Here’s the thing: what do you do when you don’t want to listen to or read smut?

This can come up for a variety of reasons: you’re shy, you’re religious, you’re a recovering porn addict, what have you. 

First off, if this is a good group, there should be some kind of warning from the writer. There should be similar warnings for extreme violence or gore too, and sometimes, depending on the group, for strong language. I startled the hell out of my group the first time I dropped the F-bomb (mostly because they didn’t expect from a sweet little Catholic girl like me).

If there’s not a warning, it’s something you need to bring up to the whole group. Here are some guidelines that I’ve found work for me:

  • Say simply that it makes you uncomfortable. You don’t have to go into details unless you feel okay providing a reason like that.
  • Make it clear that you’re not mad at the writer or judging them; it’s just not your cup of tea.
  • Work out something, like you leaving the room when one of them is going to read smut, or maybe making the first half of every meeting for smut reading, so that you can arrive later. You can even be in the room blasting your music in your ears, should you have the technology.
  • Thank them for any accommodations they make.
  • Always be gentle about it, not like, “Fucking hell, man, can you shut the fuck up about your vagina?!” and more like, “Graphic sex makes me uncomfortable; can we work out a way you can still get feedback from the group, but I don’t have to hear it?”

Unfortunately, if it’s a big deal to you, and you can’t get the member(s) to go along with you or they give you guff for it, it may be time to find another writing group.

My experience is, though, that most writers are empathic people and will do their best to make sure you’re comfortable.

Filed under writing writing group sexual content compromising writing help

133 notes

7 Deadly Sins of Worldbuilding

(Source: aquestionofcharacter)

212 notes

Writing high school cheerleaders

the-right-writing:

I don’t know anything about how to accurately write cheerleading, but from talking to and being around some cheerleaders when I was in high school, I have gathered the following things about their character:

  • Just as likely to be smart as anybody else. Seriously, would you write the entire…

8 notes

39iris asked: (have patience with my language, not used to write in english...) My protagonist is visiting i place where she spent a lot of her childhood but haven´t been in a while, and I´m trying to describe her memory of the first time she went there on her own as a 9-year old. The thing I find hard is to avoid putting in too many details - you don´t remember every single seccond of a ten year old memory. Do you have any advices on describing a memory? (And congrats to the draft! Great job :D)

Your English is very good, do not worry. Memories can be difficult to do without saying too much or too little; you’re probably already on the right track with keeping in mind some things may be forgotten. However, if she spent a lot of her childhood there, and she’s still a young adult or teenager, I would say a lot of details would come back.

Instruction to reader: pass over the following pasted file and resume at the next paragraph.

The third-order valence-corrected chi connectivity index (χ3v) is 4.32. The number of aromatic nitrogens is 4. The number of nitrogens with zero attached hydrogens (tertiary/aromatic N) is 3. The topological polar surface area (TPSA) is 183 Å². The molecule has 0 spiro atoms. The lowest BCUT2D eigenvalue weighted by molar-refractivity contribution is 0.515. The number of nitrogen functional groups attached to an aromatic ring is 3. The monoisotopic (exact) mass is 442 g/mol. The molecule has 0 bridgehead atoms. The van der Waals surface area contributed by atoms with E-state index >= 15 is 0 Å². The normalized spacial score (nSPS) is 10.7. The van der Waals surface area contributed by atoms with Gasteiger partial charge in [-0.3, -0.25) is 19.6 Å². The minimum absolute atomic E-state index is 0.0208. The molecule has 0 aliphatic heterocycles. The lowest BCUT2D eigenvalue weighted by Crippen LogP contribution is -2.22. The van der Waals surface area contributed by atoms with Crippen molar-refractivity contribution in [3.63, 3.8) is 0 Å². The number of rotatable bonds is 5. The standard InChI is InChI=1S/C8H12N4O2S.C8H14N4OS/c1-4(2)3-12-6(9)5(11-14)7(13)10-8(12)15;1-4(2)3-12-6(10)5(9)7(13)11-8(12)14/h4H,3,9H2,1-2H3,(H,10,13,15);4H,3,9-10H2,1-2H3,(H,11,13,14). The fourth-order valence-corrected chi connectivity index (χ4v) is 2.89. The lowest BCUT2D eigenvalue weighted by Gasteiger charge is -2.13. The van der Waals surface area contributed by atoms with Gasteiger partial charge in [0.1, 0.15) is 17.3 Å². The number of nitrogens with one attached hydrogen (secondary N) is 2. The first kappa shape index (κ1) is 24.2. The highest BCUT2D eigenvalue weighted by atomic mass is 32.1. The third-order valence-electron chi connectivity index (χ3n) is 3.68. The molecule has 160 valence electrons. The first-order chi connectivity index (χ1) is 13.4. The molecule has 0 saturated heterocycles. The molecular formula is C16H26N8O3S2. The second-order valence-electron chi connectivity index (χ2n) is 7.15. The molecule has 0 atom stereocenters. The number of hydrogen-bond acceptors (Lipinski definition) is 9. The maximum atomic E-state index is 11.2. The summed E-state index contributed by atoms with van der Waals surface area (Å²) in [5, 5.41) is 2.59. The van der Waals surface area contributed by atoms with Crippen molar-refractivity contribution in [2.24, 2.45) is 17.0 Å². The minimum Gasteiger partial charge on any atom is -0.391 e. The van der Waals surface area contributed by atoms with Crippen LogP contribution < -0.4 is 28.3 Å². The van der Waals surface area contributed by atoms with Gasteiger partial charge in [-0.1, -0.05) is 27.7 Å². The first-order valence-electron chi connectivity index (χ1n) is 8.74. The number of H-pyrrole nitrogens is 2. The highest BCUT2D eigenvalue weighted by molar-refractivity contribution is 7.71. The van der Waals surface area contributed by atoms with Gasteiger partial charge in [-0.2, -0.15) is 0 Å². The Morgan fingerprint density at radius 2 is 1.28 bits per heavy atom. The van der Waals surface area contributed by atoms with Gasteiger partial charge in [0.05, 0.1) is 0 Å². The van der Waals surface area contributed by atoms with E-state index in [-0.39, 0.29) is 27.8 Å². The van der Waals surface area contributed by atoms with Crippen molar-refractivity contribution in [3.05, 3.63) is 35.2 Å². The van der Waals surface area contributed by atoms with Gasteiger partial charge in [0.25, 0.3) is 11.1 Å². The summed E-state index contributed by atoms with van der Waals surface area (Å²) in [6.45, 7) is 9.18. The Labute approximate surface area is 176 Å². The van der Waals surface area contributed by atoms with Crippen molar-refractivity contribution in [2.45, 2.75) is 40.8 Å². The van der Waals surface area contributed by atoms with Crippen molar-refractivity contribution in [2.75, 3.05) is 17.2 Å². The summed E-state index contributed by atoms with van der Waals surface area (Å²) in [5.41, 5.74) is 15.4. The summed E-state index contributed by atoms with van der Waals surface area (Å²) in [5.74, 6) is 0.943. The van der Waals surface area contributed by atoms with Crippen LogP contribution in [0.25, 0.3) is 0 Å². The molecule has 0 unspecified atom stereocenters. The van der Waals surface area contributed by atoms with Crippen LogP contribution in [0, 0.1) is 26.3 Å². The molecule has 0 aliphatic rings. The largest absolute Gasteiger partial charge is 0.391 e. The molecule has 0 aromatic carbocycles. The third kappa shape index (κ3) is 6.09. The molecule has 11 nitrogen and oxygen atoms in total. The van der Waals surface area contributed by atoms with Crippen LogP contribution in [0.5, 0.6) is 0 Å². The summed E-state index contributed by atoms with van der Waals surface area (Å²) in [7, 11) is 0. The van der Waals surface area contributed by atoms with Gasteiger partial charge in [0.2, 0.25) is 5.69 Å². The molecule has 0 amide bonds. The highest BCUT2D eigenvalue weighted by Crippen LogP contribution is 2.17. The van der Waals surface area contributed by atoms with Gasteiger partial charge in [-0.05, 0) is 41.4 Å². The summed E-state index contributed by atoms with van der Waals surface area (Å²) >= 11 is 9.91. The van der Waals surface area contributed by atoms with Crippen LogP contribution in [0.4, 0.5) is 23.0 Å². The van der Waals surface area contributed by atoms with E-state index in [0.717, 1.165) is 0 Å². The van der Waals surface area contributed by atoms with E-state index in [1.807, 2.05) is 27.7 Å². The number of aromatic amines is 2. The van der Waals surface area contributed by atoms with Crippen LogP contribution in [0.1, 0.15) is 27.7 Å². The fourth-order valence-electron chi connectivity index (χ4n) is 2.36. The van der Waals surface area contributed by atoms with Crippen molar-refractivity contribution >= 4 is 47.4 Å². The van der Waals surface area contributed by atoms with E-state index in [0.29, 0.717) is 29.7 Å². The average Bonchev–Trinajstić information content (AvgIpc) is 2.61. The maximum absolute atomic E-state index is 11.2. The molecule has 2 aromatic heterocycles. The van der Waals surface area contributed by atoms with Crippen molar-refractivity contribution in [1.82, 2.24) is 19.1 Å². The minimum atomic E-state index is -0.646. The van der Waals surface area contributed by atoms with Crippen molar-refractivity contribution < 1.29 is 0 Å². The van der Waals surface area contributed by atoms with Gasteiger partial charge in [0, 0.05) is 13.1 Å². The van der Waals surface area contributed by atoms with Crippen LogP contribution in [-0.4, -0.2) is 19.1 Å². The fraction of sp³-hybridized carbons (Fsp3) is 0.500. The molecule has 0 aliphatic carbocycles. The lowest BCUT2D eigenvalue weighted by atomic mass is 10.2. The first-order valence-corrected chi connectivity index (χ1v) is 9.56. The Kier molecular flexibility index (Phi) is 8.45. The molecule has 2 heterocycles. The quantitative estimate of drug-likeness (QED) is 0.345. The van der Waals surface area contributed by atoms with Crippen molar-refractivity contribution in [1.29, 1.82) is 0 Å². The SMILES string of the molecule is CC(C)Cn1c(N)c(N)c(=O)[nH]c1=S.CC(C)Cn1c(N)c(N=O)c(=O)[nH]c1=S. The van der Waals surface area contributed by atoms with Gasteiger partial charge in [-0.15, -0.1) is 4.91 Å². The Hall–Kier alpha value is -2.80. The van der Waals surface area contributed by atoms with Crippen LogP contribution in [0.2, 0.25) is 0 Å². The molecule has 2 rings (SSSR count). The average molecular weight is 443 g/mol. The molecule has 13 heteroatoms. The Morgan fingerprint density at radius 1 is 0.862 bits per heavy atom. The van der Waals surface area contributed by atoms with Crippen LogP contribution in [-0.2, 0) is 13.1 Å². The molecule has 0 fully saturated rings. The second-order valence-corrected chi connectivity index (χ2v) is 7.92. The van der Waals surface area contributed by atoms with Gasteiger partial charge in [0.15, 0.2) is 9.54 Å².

The issue, of course, is that you can’t flood the reader. What I usually do is pick out the strongest details (even if it’s something like pastel wall trim) that really show how she feels about the place. For example, if I were describing the place I used to play when I was babysat at church, I would describe it like this:

The room hadn’t been as pretty, with wood accents and blue-purple splashed carpeting. When I was a child here, we could feel the concrete beneath on our knees as we knelt to play; the tired yellowy-white of the walls was ignored in our search for our favorite worn-down toys.

But it still had the enormous shelves, rather like boxes, that opened like books to show many toys inside. It still had the rickety orange plastic wagon that could barely fit a two-year-old, and that would make me crouch like a hunchback just to pull the short handle.

I put my hand on the large wooden doors of the right closet, and let out a sigh, the distant scent of goldfish and spilled juice in my mind. 

Mrs. Adams poked her head in. “Did you find the paper plates and napkins?”

And then I’d go from there. I’d show this very much first draft bit to some friends, and ask them what they thought. Different readers like different things; I’m very fond of description myself, unless it’s like Ivanhoe (a book from the 1800’s set in the age of knights that is very particular about what each character is wearing). Some people think it should be more sparse, like a friend of mine.

You’re inevitably going to have to take stuff out, add stuff in, and play with semantics until you’ve got the right scene. So I wouldn’t worry too much about describing more than you should in this draft; that’s what rewriting is for. :)

Good luck! And thanks, I’m pretty excited about the second draft!

467 notes

Reminders about antiheroes

the-right-writing:

  • They don’t count as antiheroes if there are zero in-text clues that their behavior is immoral. It just looks like you share their opinions.
  • They don’t count as antiheroes if their actions never have any negative consequences. The whole point of immoral actions is that people get hurt.
  • Please don’t write what you think of as a hero and then slap the antihero label on them when you get criticism for their actions.